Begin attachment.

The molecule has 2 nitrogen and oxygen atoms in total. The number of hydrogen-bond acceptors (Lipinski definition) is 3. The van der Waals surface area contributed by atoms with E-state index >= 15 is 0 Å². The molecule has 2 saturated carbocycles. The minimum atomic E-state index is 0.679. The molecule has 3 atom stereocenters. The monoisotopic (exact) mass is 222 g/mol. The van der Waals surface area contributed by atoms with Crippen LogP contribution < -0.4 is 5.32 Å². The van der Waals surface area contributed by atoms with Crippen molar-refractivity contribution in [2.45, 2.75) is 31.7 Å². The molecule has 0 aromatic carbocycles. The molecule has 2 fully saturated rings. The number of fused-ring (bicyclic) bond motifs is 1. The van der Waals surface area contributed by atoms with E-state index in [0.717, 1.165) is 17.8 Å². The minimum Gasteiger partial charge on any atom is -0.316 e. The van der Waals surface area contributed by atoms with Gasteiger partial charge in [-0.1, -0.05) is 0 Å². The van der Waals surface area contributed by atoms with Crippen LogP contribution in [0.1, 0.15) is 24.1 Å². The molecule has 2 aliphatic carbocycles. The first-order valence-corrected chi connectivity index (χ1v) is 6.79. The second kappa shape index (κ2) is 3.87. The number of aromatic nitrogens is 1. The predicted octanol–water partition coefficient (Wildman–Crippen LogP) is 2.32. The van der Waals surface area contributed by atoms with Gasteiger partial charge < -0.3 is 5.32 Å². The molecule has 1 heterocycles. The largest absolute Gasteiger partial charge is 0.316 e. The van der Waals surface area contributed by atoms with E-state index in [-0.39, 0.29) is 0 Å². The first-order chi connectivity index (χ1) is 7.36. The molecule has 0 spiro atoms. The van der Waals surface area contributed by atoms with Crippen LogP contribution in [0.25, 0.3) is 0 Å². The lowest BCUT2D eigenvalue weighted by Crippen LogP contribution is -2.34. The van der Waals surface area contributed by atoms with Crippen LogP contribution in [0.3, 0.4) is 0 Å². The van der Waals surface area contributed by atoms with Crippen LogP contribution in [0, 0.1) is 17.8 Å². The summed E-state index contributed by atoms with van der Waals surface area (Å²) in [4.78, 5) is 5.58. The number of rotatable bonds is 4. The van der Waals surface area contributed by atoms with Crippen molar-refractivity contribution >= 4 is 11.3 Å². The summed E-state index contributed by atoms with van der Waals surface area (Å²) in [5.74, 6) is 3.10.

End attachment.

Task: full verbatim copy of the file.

The molecule has 2 nitrogen and oxygen atoms in total. The number of hydrogen-bond acceptors (Lipinski definition) is 3. The van der Waals surface area contributed by atoms with E-state index >= 15 is 0 Å². The molecule has 2 saturated carbocycles. The minimum atomic E-state index is 0.679. The molecule has 3 atom stereocenters. The monoisotopic (exact) mass is 222 g/mol. The van der Waals surface area contributed by atoms with Crippen LogP contribution < -0.4 is 5.32 Å². The van der Waals surface area contributed by atoms with Crippen molar-refractivity contribution in [2.45, 2.75) is 31.7 Å². The molecule has 0 aromatic carbocycles. The molecule has 2 fully saturated rings. The number of fused-ring (bicyclic) bond motifs is 1. The van der Waals surface area contributed by atoms with E-state index in [0.717, 1.165) is 17.8 Å². The minimum Gasteiger partial charge on any atom is -0.316 e. The van der Waals surface area contributed by atoms with Gasteiger partial charge in [-0.1, -0.05) is 0 Å². The van der Waals surface area contributed by atoms with Crippen LogP contribution in [0.1, 0.15) is 24.1 Å². The molecule has 2 aliphatic carbocycles. The first-order valence-corrected chi connectivity index (χ1v) is 6.79. The second kappa shape index (κ2) is 3.87. The number of aromatic nitrogens is 1. The predicted octanol–water partition coefficient (Wildman–Crippen LogP) is 2.32. The van der Waals surface area contributed by atoms with Gasteiger partial charge < -0.3 is 5.32 Å². The molecule has 1 heterocycles. The largest absolute Gasteiger partial charge is 0.316 e. The van der Waals surface area contributed by atoms with E-state index in [-0.39, 0.29) is 0 Å². The first-order chi connectivity index (χ1) is 7.36. The molecule has 0 spiro atoms. The van der Waals surface area contributed by atoms with Crippen LogP contribution in [0.25, 0.3) is 0 Å². The lowest BCUT2D eigenvalue weighted by Crippen LogP contribution is -2.34. The van der Waals surface area contributed by atoms with Crippen LogP contribution in [0.3, 0.4) is 0 Å². The van der Waals surface area contributed by atoms with Crippen LogP contribution in [0, 0.1) is 17.8 Å². The summed E-state index contributed by atoms with van der Waals surface area (Å²) in [4.78, 5) is 5.58. The number of rotatable bonds is 4. The van der Waals surface area contributed by atoms with Crippen molar-refractivity contribution >= 4 is 11.3 Å². The summed E-state index contributed by atoms with van der Waals surface area (Å²) in [5.74, 6) is 3.10.